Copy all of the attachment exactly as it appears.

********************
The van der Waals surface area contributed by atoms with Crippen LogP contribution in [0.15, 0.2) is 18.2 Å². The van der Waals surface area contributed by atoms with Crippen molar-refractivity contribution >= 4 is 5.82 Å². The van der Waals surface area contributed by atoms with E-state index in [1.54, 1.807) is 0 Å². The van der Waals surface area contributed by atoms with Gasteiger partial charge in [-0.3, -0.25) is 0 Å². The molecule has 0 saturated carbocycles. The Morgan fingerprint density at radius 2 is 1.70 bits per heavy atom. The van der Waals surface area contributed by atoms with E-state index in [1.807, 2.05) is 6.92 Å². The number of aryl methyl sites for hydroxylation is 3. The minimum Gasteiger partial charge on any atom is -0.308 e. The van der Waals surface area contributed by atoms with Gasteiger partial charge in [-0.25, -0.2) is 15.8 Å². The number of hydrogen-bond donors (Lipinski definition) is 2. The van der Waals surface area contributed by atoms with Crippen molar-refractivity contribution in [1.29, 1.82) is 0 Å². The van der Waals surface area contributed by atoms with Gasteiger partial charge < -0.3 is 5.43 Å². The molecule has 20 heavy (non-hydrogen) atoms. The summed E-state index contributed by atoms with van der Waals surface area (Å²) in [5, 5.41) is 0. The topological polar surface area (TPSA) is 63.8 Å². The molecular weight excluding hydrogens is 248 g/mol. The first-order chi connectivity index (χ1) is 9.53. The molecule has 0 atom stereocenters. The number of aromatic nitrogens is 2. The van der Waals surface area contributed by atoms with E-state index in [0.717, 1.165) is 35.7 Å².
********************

The van der Waals surface area contributed by atoms with Crippen LogP contribution in [0.15, 0.2) is 18.2 Å². The van der Waals surface area contributed by atoms with Crippen molar-refractivity contribution >= 4 is 5.82 Å². The van der Waals surface area contributed by atoms with E-state index in [1.54, 1.807) is 0 Å². The van der Waals surface area contributed by atoms with Gasteiger partial charge in [-0.3, -0.25) is 0 Å². The molecule has 0 saturated carbocycles. The Morgan fingerprint density at radius 2 is 1.70 bits per heavy atom. The van der Waals surface area contributed by atoms with E-state index in [1.807, 2.05) is 6.92 Å². The number of aryl methyl sites for hydroxylation is 3. The minimum Gasteiger partial charge on any atom is -0.308 e. The van der Waals surface area contributed by atoms with Gasteiger partial charge in [-0.25, -0.2) is 15.8 Å². The number of hydrogen-bond donors (Lipinski definition) is 2. The van der Waals surface area contributed by atoms with Crippen molar-refractivity contribution in [1.29, 1.82) is 0 Å². The van der Waals surface area contributed by atoms with Gasteiger partial charge < -0.3 is 5.43 Å². The molecule has 20 heavy (non-hydrogen) atoms. The summed E-state index contributed by atoms with van der Waals surface area (Å²) in [5, 5.41) is 0. The topological polar surface area (TPSA) is 63.8 Å². The molecular weight excluding hydrogens is 248 g/mol. The first-order chi connectivity index (χ1) is 9.53. The molecule has 0 atom stereocenters. The number of aromatic nitrogens is 2. The van der Waals surface area contributed by atoms with E-state index in [0.717, 1.165) is 35.7 Å².